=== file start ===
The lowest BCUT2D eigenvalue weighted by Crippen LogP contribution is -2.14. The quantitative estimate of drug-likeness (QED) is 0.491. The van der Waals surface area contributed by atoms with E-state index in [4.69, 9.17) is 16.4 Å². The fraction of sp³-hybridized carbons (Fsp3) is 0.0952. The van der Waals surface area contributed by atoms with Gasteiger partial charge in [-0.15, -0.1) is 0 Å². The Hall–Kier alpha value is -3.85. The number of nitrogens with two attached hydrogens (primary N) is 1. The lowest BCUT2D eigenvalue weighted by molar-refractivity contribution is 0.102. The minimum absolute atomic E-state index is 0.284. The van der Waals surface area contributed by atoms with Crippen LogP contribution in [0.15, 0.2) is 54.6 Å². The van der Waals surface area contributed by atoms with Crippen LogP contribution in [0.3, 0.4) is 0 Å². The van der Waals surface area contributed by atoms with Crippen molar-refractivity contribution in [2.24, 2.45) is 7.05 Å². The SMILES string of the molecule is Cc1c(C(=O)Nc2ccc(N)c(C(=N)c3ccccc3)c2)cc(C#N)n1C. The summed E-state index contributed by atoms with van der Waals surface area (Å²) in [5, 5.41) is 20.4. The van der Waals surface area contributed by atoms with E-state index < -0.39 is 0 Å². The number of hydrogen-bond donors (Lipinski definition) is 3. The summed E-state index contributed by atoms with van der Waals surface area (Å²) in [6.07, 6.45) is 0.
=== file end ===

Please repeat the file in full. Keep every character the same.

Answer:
The lowest BCUT2D eigenvalue weighted by Crippen LogP contribution is -2.14. The quantitative estimate of drug-likeness (QED) is 0.491. The van der Waals surface area contributed by atoms with E-state index in [4.69, 9.17) is 16.4 Å². The fraction of sp³-hybridized carbons (Fsp3) is 0.0952. The van der Waals surface area contributed by atoms with Gasteiger partial charge in [-0.15, -0.1) is 0 Å². The Hall–Kier alpha value is -3.85. The number of nitrogens with two attached hydrogens (primary N) is 1. The lowest BCUT2D eigenvalue weighted by molar-refractivity contribution is 0.102. The minimum absolute atomic E-state index is 0.284. The van der Waals surface area contributed by atoms with Crippen LogP contribution in [0.15, 0.2) is 54.6 Å². The van der Waals surface area contributed by atoms with Crippen LogP contribution in [0.3, 0.4) is 0 Å². The van der Waals surface area contributed by atoms with Crippen molar-refractivity contribution in [2.24, 2.45) is 7.05 Å². The SMILES string of the molecule is Cc1c(C(=O)Nc2ccc(N)c(C(=N)c3ccccc3)c2)cc(C#N)n1C. The summed E-state index contributed by atoms with van der Waals surface area (Å²) in [5, 5.41) is 20.4. The van der Waals surface area contributed by atoms with E-state index < -0.39 is 0 Å². The number of hydrogen-bond donors (Lipinski definition) is 3. The summed E-state index contributed by atoms with van der Waals surface area (Å²) in [6.07, 6.45) is 0.